"It would be a Miracle" - Lewis Hamilton wins in Hungary

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"It would be a miracle."

That was Lewis Hamilton's response when he was asked if he could win the Hungarian Grand Prix from pole position. He was speaking at a packed AMG Mercedes Petronas press conference in the Hungaroring paddock on Saturday evening and the journalists walked away believing he'd slip backwards during the 70-lap race

"We're in a good position," continued Lewis. "But I don't envisage this being a win. We've got a good car and if we don't have any tyre issues we'll be able to compete at the front, but I don't have any indications that the situation's going to be better than in previous races. We'll have to see. What you can count on is that I'll be doing my best."

The roasting hot conditions on race day were not what Mercedes AMG Petronas needed. A track temperature in excess of 50 degrees made this the sternest tyre test of the season so far, and just behind Lewis on the grid were a group of cars that relished hot conditions. Both Lotuses looked particularly dangerous.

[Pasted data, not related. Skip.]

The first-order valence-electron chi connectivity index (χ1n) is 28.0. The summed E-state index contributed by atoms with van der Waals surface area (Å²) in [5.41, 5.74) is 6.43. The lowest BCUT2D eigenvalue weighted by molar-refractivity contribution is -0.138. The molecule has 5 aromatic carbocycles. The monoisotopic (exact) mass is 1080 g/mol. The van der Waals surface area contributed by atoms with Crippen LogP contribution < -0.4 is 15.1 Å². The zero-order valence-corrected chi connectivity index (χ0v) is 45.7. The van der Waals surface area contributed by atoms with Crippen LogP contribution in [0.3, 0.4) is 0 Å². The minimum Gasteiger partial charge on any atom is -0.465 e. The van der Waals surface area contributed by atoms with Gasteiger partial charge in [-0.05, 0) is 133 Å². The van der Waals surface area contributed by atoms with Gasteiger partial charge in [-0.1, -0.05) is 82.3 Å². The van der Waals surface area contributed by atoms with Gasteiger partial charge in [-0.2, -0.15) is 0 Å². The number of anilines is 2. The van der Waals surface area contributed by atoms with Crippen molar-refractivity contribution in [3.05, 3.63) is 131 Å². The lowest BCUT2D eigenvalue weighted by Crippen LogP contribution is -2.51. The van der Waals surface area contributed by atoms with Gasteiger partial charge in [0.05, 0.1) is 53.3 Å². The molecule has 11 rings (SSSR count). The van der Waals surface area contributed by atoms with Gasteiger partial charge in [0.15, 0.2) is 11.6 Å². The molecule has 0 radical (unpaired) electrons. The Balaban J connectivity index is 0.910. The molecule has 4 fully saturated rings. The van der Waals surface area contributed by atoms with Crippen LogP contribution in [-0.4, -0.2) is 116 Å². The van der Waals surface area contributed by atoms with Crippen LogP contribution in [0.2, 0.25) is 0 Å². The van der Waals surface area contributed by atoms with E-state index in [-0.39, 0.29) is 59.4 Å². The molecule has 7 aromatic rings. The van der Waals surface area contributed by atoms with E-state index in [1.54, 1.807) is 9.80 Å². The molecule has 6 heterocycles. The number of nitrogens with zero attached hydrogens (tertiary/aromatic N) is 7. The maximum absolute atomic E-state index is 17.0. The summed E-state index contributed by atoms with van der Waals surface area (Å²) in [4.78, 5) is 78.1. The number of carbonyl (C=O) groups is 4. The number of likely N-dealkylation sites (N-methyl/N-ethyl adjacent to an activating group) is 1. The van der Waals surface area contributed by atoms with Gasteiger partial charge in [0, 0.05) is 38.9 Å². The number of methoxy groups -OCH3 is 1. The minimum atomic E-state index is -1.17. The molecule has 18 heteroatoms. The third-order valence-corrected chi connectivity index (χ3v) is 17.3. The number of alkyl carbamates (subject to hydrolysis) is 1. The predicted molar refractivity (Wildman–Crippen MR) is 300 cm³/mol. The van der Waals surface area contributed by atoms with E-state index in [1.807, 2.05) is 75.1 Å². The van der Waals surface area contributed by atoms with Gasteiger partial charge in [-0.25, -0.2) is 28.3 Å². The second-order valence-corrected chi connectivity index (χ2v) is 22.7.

But it wasn't only the track temp that was going to cause Lewis problems; the ambient was a scorching 37 degrees, making this the hottest grand prix since Bahrain 2005. Unlike Bahrain, however, the twisting Hungaroring has no straights along which the drivers can cool themselves, so this was set to be one of the most gruelling races in the history of the sport.

"You're working hard here," says Lewis. "The layout is like a kart track, so you're always changing direction and sawing away at the wheel. But that really suits my driving style. There's something quite old school about the place, which I like too. It's one of my favourite tracks."

Given how difficult it is to overtake at the Hungaroring, the 600-metre dash to the first corner was always going to be crucial. Lewis knew that he needed to convert pole position into the race lead and for that reason he worked hard to perfect his clutch settings before the start. He passed through the pitlane three times en route to the grid and on each occasion he did a practice start at the end of the pitlane.

All the preparations paid off: he nailed his getaway to lead Sebastian Vettel by 1.1s at the end of the opening lap. He was headed briefly during the pitstop sequences, but he always kept his main challengers for victory behind him. He even put in some stunning passing manoeuvres - described by three-time world champion Niki Lauda as "the best overtakes I've ever seen" - and drove the perfect race to win his first race for Mercedes by 11s.

"When I came out ahead of Sebastian after my first pitstop," said Lewis, "I knew then that I had a real chance of victory. The car performed really well and the tyres held up; it was a great team performance. I'm really happy."

Miracles, it seems, do sometimes happen.
 

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